Journey Through the Northwest Passage: Introduction

This summer, Dogbark!, an Open 60 turned family cruiser, will travel from Seattle to Greenland via the Northwest Passage. Follow along as the crew documents the adventure.

June 26, 2018
The crew aboard Dogbark!, about to head off on a summer adventure through the Northwest Passage. John Guillote

I’m crouched awkwardly under the table, stacking cans of beans 3-high in the bilge, counting as I go. 46, 47, 48…I’m hoping all 60 will fit in this cramped little corner. For the last week, my days have been absorbed with moving boxes of warm clothes, ordering boat parts, making lists and buying 25-pound bags of rice. We are in the final days of preparation before untying the lines of DogBark!, a 1990 Open 60 sailboat, and embarking on a voyage from Seattle to Greenland via the Northwest Passage. Things are a bit hectic.

This journey will carry us over 6,000 miles up the coast of British Columbia, around Alaska, through the Northwest Passage and across the Baffin Sea to Greenland. It is a unique journey for a number of reasons.

First, the Northwest passage is a fairly “new” cruising option. Only in the last 15 years or so has enough sea ice given way in the summer to allow pleasure boats to cross over the top of Canada in a single season, unaided by an ice breaker. At the moment, more people have stood on the summit of Mount Everest than have sailed through this stretch of water.


Second, DogBark! is an offshore racing sailboat, designed and built for a single person to race around the world through the southern latitudes in the BOC Challenge. This particular boat, under its previous name, Jarkan Yachtbuilders, completed two circumnavigations in this manner. The benefits of DogBark! are that she is stout, fast and easy to handle. But some might argue that her deep draft and fiberglass hull are not ideally suited for the arctic.

And lastly, this arctic journey is distinct because the crew includes two tenacious young sisters. Savai (9 years old) is curious and fearless. Her zest for life and adventurous energy ensure she is in constant motion. She is always upside-down dangling from something and sees DogBark! mostly as one big jungle gym. On the trail, she leads the crew under a full weighted pack with a walking stick and a bounce in her step. Her laugh is as infectious as her spirit, and she can quickly have the whole team teary-eyed with giggles. She has never been seasick.

Talia (12 years old) is composed and thoughtful. She asks hard questions and expects thorough answers. She remembers the name, length and altitude of the trail she hiked three years ago. She reads every book in sight, skis fast and conducts science experiments for fun. She is endlessly compassionate, especially towards other creatures, and is particularly concerned about the impacts of melting sea ice on animals in the arctic. She has been docking sailboats since she was 5.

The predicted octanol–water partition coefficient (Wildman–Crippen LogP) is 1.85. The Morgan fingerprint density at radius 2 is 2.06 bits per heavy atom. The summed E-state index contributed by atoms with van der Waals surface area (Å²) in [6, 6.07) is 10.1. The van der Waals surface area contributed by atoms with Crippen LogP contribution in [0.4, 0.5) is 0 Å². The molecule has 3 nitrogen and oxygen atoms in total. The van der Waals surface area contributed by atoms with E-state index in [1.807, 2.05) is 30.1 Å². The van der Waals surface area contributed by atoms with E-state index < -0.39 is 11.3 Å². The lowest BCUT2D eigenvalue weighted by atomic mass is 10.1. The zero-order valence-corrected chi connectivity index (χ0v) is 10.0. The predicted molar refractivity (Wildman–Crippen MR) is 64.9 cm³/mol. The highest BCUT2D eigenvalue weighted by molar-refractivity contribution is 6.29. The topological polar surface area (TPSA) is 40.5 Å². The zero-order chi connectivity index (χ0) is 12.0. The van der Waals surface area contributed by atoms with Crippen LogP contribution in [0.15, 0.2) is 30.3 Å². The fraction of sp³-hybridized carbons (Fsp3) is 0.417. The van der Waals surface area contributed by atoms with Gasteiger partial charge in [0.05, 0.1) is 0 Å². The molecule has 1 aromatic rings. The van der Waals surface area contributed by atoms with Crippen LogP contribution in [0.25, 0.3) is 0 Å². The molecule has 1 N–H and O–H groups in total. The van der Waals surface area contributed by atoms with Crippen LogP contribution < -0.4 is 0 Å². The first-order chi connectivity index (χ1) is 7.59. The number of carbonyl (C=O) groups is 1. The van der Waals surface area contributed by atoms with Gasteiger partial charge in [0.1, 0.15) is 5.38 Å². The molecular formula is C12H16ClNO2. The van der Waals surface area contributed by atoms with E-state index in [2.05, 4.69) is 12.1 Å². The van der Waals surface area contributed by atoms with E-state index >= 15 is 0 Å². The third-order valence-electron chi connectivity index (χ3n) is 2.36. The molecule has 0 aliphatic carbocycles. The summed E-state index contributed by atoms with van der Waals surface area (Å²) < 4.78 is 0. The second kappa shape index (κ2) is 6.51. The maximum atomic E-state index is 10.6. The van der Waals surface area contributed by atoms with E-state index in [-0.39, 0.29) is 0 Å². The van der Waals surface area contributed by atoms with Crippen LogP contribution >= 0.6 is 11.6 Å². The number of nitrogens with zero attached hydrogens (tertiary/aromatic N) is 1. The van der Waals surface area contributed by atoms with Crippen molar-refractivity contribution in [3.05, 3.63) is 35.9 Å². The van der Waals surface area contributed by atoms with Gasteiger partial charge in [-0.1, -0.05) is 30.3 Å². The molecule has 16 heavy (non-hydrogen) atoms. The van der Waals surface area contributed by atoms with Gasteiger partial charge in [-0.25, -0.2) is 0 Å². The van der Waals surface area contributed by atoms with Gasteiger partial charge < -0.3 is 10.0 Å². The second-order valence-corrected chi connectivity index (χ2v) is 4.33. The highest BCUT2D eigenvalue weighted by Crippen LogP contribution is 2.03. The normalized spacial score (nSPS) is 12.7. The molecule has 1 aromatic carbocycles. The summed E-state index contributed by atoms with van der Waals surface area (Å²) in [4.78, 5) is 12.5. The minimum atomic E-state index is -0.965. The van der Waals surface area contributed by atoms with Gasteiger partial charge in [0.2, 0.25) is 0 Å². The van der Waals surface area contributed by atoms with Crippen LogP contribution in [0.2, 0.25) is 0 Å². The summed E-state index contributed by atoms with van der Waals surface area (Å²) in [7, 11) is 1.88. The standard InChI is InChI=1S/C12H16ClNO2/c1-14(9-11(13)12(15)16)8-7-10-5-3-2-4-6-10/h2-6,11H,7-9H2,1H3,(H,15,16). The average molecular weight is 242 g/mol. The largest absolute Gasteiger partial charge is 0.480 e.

Joining the two sisters are their parents, Graeme and Janna. Graeme is resourceful and intrepid. He can fix a malfunctioning alternator with a screw driver and some duct tape and is happiest when sailing in virtually any condition. He is an excellent captain, attentive father and a confident manager. And at the end of the day, he makes a mean salmon dinner. Janna is compassionate and unflappable. She is a talented writer and exemplary mother. She docks the boat like a pro no matter how tight the maneuvering room and always knows just when to sing a silly song.

My husband and I are lucky enough to call ourselves crew on this exceptional adventure. While we can usually be found barefoot in the tropics cruising our own boat, Halcyon, this was an invitation we never could have turned down. Our history with this remarkable family starts on the sailing racecourse of the Puget Sound and predates Savai’s ability to walk or talk. Under Graeme’s skilled race captaining skills, I grew from a flailing rookie to a proficient bowwoman. With Graeme and Janna’s expert opinions and advice, we bought and outfitted Halcyon. Over dozens of wine-induced evenings, the four of us dreamed of cruising the world together. I can say with assurance that it is them we have to thank (and maybe blame every once in a while) for our present cruising lifestyle.

And so, I am content as I cram the last few cans of beans into the bilge. We still have a considerable task list to get through, but with such a cohesive team, I know we will get it all done. We are all looking forward to untying those lines so we can soak up every moment on this once-in-a-lifetime journey.


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